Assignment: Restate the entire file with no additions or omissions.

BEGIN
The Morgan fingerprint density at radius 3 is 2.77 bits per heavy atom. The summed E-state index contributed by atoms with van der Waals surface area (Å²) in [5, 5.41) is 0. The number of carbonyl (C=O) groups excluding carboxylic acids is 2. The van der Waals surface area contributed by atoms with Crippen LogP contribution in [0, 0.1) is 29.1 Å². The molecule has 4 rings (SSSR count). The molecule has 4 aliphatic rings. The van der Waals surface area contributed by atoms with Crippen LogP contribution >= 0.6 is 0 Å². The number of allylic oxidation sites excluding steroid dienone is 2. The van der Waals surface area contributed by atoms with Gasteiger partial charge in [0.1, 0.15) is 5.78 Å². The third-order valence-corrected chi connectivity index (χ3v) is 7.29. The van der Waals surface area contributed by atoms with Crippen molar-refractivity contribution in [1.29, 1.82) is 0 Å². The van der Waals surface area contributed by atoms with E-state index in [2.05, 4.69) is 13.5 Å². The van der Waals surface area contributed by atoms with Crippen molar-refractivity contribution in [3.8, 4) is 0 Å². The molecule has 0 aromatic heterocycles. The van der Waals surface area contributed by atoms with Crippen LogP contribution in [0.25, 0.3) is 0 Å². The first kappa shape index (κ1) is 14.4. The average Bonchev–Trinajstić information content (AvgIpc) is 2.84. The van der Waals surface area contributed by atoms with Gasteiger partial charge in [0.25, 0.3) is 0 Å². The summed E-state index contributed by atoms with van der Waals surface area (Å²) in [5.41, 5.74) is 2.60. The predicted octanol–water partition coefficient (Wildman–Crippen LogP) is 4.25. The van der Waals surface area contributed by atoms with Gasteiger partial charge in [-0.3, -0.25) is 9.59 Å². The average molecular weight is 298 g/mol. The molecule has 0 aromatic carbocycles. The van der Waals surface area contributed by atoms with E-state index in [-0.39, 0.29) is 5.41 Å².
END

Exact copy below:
The Morgan fingerprint density at radius 3 is 2.77 bits per heavy atom. The summed E-state index contributed by atoms with van der Waals surface area (Å²) in [5, 5.41) is 0. The number of carbonyl (C=O) groups excluding carboxylic acids is 2. The van der Waals surface area contributed by atoms with Crippen LogP contribution in [0, 0.1) is 29.1 Å². The molecule has 4 rings (SSSR count). The molecule has 4 aliphatic rings. The van der Waals surface area contributed by atoms with Crippen LogP contribution >= 0.6 is 0 Å². The number of allylic oxidation sites excluding steroid dienone is 2. The van der Waals surface area contributed by atoms with Gasteiger partial charge in [0.1, 0.15) is 5.78 Å². The third-order valence-corrected chi connectivity index (χ3v) is 7.29. The van der Waals surface area contributed by atoms with Crippen molar-refractivity contribution in [1.29, 1.82) is 0 Å². The van der Waals surface area contributed by atoms with E-state index in [2.05, 4.69) is 13.5 Å². The van der Waals surface area contributed by atoms with Crippen molar-refractivity contribution in [3.8, 4) is 0 Å². The molecule has 0 aromatic heterocycles. The van der Waals surface area contributed by atoms with Crippen LogP contribution in [0.25, 0.3) is 0 Å². The first kappa shape index (κ1) is 14.4. The average Bonchev–Trinajstić information content (AvgIpc) is 2.84. The van der Waals surface area contributed by atoms with Gasteiger partial charge in [0.25, 0.3) is 0 Å². The summed E-state index contributed by atoms with van der Waals surface area (Å²) in [5.41, 5.74) is 2.60. The predicted octanol–water partition coefficient (Wildman–Crippen LogP) is 4.25. The van der Waals surface area contributed by atoms with Gasteiger partial charge in [-0.3, -0.25) is 9.59 Å². The average molecular weight is 298 g/mol. The molecule has 0 aromatic carbocycles. The van der Waals surface area contributed by atoms with E-state index in [-0.39, 0.29) is 5.41 Å².